Origins of the Muslim work ethic

The Muslim is meant to play a leadership role in society, but to do this effectively he must be someone who people can trust and rely on.

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"Give the hired hand his wages before his sweat dries." - The Prophet Mohammed In a "sacred narration" God says: "I will be the opponent of three persons on the Day of Judgment." We learn that the third of these unfortunate souls is "a man who employed another who delivered in full but then was unpaid." In the Chapter of The Women in the Quran we are told that: "Indeed Allah commands you to deliver the trusts to whom they are due."

How a person can go to bed at night while the Quran on the shelf in his house is cursing him as he sleeps does mystify me. The historian Ibn Asakir narrates in his History of Damascus that the Prophet said: "Whoever goes to bed at night exhausted from the work of his own hand, sleeps having been forgiven by God." Still in another narration he tells us that the most wholesome income is one earned by the effort of one's own hand.

But it is in the verse of the chapter of Yusuf that we learn the two primary conditions for occupying a position of workplace responsibility. In this verse the Prophet Joseph turns to the Aziz of Egypt saying: "Put me in charge of the grain stores of the country - for indeed I am responsible and endowed with expert knowledge." The word for responsible - hafiz - also implies trustworthiness and reliability.

A position of authority is first and foremost a trust - amanah. It is a responsibility to maintain the goals and purposes for which the project or enterprise was undertaken. It is a trust to protect the resources and well-being of all those involved. Those who are "structurally" below you have effectively placed their well-being in the good faith with which you approached the contract between you and them.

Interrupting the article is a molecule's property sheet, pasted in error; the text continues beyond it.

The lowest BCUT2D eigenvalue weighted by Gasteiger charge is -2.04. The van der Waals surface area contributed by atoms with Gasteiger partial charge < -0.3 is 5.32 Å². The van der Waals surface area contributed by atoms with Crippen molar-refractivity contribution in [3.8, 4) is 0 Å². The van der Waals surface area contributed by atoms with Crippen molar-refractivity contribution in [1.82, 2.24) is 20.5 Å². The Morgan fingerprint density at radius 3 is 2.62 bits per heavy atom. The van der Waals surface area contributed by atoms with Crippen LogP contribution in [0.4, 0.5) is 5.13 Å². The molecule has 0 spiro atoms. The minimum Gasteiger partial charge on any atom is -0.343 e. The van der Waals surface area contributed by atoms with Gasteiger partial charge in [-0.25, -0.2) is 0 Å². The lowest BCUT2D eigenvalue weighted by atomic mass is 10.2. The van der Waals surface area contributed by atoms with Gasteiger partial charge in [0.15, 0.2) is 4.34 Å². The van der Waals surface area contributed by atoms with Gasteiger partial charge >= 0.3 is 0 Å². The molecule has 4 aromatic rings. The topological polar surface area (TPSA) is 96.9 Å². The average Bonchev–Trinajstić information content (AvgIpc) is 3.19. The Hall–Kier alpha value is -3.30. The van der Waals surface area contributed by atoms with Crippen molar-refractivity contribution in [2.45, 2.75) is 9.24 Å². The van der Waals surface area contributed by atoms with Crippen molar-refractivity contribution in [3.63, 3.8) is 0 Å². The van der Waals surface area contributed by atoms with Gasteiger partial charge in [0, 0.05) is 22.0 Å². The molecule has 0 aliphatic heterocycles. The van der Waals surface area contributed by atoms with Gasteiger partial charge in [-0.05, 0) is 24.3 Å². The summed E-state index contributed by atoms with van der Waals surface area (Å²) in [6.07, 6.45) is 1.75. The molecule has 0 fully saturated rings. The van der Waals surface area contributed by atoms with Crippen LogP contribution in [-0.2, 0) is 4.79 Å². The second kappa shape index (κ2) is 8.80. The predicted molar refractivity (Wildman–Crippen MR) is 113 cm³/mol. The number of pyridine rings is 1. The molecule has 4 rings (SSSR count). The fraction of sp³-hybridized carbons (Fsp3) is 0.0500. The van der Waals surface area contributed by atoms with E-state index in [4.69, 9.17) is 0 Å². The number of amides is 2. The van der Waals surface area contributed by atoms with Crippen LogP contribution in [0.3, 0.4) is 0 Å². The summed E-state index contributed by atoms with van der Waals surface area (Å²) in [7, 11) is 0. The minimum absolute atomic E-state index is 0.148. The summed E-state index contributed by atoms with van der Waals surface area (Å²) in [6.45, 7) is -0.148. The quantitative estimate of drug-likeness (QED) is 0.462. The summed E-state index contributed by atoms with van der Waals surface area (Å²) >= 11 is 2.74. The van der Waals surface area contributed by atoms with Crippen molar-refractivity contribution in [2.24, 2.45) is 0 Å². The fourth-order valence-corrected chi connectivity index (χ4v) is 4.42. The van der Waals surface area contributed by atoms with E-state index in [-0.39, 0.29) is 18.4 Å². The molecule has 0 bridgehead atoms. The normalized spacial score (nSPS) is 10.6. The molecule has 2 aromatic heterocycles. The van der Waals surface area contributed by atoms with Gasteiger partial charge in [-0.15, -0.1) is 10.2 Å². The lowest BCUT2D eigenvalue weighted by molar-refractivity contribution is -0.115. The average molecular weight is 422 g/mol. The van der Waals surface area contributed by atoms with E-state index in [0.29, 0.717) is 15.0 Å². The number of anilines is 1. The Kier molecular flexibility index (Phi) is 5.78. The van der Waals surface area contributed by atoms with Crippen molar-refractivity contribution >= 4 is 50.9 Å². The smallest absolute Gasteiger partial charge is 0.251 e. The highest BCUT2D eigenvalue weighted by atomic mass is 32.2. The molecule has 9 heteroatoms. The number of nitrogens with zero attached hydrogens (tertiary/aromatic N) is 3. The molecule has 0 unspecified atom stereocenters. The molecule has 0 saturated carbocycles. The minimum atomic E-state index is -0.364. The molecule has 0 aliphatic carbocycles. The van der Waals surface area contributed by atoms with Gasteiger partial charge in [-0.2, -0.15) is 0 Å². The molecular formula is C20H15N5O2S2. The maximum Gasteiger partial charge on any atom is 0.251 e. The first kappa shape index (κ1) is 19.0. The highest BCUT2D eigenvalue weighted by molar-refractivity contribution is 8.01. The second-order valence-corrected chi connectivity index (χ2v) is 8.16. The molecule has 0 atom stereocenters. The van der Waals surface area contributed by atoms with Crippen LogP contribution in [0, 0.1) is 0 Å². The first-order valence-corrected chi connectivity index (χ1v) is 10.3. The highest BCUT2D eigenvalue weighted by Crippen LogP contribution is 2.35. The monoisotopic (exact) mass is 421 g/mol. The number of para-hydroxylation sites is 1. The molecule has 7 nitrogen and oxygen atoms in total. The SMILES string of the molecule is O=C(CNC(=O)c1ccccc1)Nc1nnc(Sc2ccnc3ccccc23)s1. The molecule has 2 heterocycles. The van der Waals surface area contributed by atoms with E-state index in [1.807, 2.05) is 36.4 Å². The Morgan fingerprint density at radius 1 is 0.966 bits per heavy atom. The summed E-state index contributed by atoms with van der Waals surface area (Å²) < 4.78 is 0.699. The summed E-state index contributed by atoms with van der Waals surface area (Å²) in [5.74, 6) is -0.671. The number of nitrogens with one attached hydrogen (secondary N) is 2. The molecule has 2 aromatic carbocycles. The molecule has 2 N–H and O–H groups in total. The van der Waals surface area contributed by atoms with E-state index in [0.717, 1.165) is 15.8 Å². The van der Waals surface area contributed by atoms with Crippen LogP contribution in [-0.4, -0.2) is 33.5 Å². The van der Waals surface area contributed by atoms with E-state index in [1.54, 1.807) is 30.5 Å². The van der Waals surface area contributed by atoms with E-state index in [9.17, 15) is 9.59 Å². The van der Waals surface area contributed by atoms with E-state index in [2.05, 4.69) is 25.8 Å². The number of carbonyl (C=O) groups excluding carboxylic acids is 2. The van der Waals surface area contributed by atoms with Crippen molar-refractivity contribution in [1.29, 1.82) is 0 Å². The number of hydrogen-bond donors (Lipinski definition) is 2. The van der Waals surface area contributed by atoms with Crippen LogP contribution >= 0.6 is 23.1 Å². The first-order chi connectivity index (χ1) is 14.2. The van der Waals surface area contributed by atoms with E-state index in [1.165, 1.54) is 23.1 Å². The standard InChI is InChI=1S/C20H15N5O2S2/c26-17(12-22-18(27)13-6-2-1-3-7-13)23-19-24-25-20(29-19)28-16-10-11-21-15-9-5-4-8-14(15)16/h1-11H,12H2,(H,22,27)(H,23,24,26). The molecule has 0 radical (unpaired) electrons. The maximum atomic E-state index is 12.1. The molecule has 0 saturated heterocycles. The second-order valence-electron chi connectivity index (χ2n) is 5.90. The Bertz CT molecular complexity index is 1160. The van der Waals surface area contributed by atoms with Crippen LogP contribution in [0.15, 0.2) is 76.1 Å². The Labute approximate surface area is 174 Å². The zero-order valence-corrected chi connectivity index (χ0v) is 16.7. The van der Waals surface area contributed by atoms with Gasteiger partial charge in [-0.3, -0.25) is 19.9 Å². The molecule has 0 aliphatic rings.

They have entrusted their livelihood in the honesty with which you will balance between the aims of the enterprise and their best interests. The Muslim is meant to play a leadership role in society, but to do this effectively he must be someone who people can trust and rely on. Someone they can trust and rely on for their own well-being and for securing the best interests and good health of society. An early Arab poet said: "I don't live on the hilltops out of fear but so when people need help, they know where to come."

The second condition mentioned in the verse is to be endowed with expert knowledge. One must have the qualifications and aptitude for the job. People should not be seeking or accepting positions that they are unqualified for. If he or she wants a position they should get training for it. At the same time, no one can know everything. One should avail themselves of expert advice and consultation. There is no excuse not to be intimately familiar with the international standards and best practices of the field with which one is engaged.

All of this is implied by the verse mentioned above. These two principles, responsibility and expertise, comprise the foundation of the Muslim work ethic. Upon this foundation stand its four pillars: purpose, positivity, precision, and poignancy. Perhaps these could be the subject of another essay for another day. Jihad Hashim Brown is director of research at the Tabah Foundation. He delivers the Friday sermon at the Maryam bint Sultan Mosque in Abu Dhabi